1. The White Shirts
In 2006, a new group came to symbolize the battle for the heart and soul of Aspen: The White Shirts.On April 7, local Les Holst wrote a letter to The Aspen Times challenging “friends of Aspen” to stand up for the city they love, and against a tide of redevelopment.Three days later, nearly 50 people donned the first of Holst’s “We Heart Aspen” T-shirts and descended on a City Council meeting to make their voices heard about losing Aspen’s landmarks. Since then, White Shirt-clad citizens have popped up at various city meetings, although not in nearly as great a force as the first. But even without the numbers, the message of the White Shirts is clear: Save Aspen’s Soul.Holst’s call to arms was a response to what he perceived as the loss of Aspen’s history and character.”First the small lodges were abandoned,” he wrote in his letter. “Then the historic nature of the West End started to evaporate with the lot splits. Now, the worst of all, certain members of the City Council and city staff have decided to abandon the historic commercial core of the community itself.”Later that month, the council imposed an emergency moratorium on all nonresidential building permits and applications. Then, in December, it enacted another ban, this time on building interiors in Aspen’s commercial core.Among the developments that sparked fear in the community were a controversial “party pool” at a residence overlooking Hallam Lake, large-scale redevelopment plans for the Limelite Lodge, and plans to subdivide the Blue Vic property at the corner of Monarch and Bleeker streets.Other proposals that squeaked in under the first moratorium’s wire were redevelopment plans for the Boomerang Lodge and Aspen’s bedrock lodging establishment, the Hotel Jerome.
The Boomerang’s owners agreed to preserve portions of the hotel designed and built by original owner Charlie Paterson, and they scaled back plans for the new hotel significantly after critics called the proposal an 800-pound gorilla sitting squat in the middle of a residential neighborhood.
And even though owners of the Jerome nixed plans to add fourth-floor suites to the annex building, some locals are still concerned about renovations to the hotel’s interior.In both cases, members of the community turned out – with and without White Shirts – to oppose major changes to the familiar facades.Meanwhile, Aspenites watched as beloved businesses lost their leases or went up for sale. That fueled further fears that in addition to losing historic buildings, the town would lose the last establishments that have catered to locals for decades.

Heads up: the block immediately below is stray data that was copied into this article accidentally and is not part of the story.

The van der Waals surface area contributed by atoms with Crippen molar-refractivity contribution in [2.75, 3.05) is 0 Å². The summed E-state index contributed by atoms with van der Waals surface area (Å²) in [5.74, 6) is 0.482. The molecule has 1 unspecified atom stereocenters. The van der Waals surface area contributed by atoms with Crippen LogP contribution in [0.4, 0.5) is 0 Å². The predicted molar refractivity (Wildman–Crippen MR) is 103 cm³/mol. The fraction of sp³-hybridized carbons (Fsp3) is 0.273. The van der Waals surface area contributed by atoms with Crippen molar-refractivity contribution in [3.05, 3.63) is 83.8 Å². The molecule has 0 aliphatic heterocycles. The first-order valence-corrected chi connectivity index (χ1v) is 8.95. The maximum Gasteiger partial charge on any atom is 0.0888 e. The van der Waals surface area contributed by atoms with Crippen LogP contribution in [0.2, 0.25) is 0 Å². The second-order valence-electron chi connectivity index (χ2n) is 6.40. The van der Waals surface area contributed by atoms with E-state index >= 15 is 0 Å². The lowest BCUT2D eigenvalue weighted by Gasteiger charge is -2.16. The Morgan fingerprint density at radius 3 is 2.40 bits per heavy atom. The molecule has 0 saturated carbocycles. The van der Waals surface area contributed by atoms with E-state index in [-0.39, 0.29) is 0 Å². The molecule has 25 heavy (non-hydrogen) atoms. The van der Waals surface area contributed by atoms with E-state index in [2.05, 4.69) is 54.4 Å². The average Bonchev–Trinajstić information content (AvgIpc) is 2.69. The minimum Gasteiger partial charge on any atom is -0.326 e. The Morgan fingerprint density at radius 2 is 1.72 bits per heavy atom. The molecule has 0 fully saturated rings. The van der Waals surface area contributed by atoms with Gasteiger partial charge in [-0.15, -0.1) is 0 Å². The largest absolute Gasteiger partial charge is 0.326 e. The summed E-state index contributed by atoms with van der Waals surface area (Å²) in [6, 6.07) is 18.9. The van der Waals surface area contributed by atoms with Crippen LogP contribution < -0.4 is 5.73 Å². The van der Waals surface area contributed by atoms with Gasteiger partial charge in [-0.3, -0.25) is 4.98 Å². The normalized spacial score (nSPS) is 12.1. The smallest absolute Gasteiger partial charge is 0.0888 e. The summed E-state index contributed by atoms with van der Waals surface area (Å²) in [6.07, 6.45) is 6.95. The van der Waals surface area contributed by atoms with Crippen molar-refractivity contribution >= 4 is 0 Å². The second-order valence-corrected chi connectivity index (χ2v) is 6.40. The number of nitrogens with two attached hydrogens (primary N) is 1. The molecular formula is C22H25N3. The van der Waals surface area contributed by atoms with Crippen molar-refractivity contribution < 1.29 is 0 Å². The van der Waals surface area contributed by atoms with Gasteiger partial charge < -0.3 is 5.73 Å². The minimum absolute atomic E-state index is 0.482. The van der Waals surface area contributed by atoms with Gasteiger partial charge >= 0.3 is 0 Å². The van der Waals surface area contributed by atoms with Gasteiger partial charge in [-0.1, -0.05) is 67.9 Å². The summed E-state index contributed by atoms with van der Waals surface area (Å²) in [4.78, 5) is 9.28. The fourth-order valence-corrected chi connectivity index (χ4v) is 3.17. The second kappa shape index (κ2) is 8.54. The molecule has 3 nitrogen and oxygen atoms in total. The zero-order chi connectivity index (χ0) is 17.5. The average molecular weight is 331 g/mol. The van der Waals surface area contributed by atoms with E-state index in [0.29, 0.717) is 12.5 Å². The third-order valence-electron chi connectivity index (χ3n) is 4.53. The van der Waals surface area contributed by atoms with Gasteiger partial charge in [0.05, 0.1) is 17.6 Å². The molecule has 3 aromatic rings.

Among them are the Isis Theatre and Explore Booksellers and Bistro, both of which are for sale, as well as a number of popular restaurants that have gone defunct or announced they soon will close their doors.Holst and his cadre of Shirts see the loss of businesses as more than just the loss of buildings. These places, they say, are vital to bringing people together in venues where they interact. Without them, Aspen’s streets will be reduced to sterile rows of office space and high-end retail stores, a series of dead spaces that signal the death of a once-lively town.The White Shirts don’t necessarily agree on a solution. But they do agree that the current spate of for-sale signs and subsequent redevelopments are the beginning of the end. By giving a voice to locals who feel the same way, they have helped instill the idea that Aspen is not just in a state of flux, but actually a state of emergency.It was in this atmosphere that the council adopted the moratoria and helped broker a creative deal to save the Isis without buying it (if all goes as planned).Members of the community also implored Aspen’s City Council to save Explore when it went on the market. The council, however, is leery of setting a precedent for the purchase and preservation of local businesses or buildings.
That doesn’t mean it’s not looking for other ways. Shortly after the Red Onion announced it would close its doors in March because of a tripling – or more – of its lease, the council decided to broaden its scope with the new moratorium. With this latest move, the city seeks to protect historic interiors in Aspen’s commercial core, with an eye toward preserving the buildings’ current uses.Holst has said from the beginning that not everyone in the White Shirts agrees on all the issues. But they do seem willing to rally around his cry to save the soul of the community, as embodied in its last great places.As the new year dawns, Aspen remains frozen – sort of – in the slushy grip of two building bans.Whatever the outcome, opponents of change have suited up for a fight in their White Shirts.
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